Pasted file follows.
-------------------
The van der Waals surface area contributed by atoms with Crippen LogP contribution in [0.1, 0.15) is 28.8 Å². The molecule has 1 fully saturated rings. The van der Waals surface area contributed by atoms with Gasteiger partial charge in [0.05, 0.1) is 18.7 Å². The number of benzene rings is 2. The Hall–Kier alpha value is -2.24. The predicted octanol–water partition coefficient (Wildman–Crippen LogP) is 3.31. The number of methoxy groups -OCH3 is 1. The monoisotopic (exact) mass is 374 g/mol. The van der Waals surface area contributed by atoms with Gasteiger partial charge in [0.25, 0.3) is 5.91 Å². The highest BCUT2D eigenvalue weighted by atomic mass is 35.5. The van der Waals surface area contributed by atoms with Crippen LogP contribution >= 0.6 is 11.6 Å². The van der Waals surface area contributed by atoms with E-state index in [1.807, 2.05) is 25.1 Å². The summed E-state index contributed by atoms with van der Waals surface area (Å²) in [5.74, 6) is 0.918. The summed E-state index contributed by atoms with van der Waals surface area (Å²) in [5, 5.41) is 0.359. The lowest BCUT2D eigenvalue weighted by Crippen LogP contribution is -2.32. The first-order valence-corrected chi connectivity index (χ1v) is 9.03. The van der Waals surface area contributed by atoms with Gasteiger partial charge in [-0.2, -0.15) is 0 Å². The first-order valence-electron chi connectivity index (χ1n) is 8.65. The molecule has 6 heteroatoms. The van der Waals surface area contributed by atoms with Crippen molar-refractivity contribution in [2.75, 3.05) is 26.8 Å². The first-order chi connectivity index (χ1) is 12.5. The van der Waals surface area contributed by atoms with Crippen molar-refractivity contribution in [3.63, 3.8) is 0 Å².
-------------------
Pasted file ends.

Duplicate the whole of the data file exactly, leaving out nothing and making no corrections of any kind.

The van der Waals surface area contributed by atoms with Crippen LogP contribution in [0.1, 0.15) is 28.8 Å². The molecule has 1 fully saturated rings. The van der Waals surface area contributed by atoms with Gasteiger partial charge in [0.05, 0.1) is 18.7 Å². The number of benzene rings is 2. The Hall–Kier alpha value is -2.24. The predicted octanol–water partition coefficient (Wildman–Crippen LogP) is 3.31. The number of methoxy groups -OCH3 is 1. The monoisotopic (exact) mass is 374 g/mol. The van der Waals surface area contributed by atoms with Gasteiger partial charge in [0.25, 0.3) is 5.91 Å². The highest BCUT2D eigenvalue weighted by atomic mass is 35.5. The van der Waals surface area contributed by atoms with Crippen LogP contribution >= 0.6 is 11.6 Å². The van der Waals surface area contributed by atoms with E-state index in [1.807, 2.05) is 25.1 Å². The summed E-state index contributed by atoms with van der Waals surface area (Å²) in [5.74, 6) is 0.918. The summed E-state index contributed by atoms with van der Waals surface area (Å²) in [5, 5.41) is 0.359. The lowest BCUT2D eigenvalue weighted by Crippen LogP contribution is -2.32. The first-order valence-corrected chi connectivity index (χ1v) is 9.03. The van der Waals surface area contributed by atoms with Gasteiger partial charge in [-0.2, -0.15) is 0 Å². The first-order valence-electron chi connectivity index (χ1n) is 8.65. The molecule has 6 heteroatoms. The van der Waals surface area contributed by atoms with Crippen molar-refractivity contribution in [2.75, 3.05) is 26.8 Å². The first-order chi connectivity index (χ1) is 12.5. The van der Waals surface area contributed by atoms with Crippen molar-refractivity contribution in [3.63, 3.8) is 0 Å².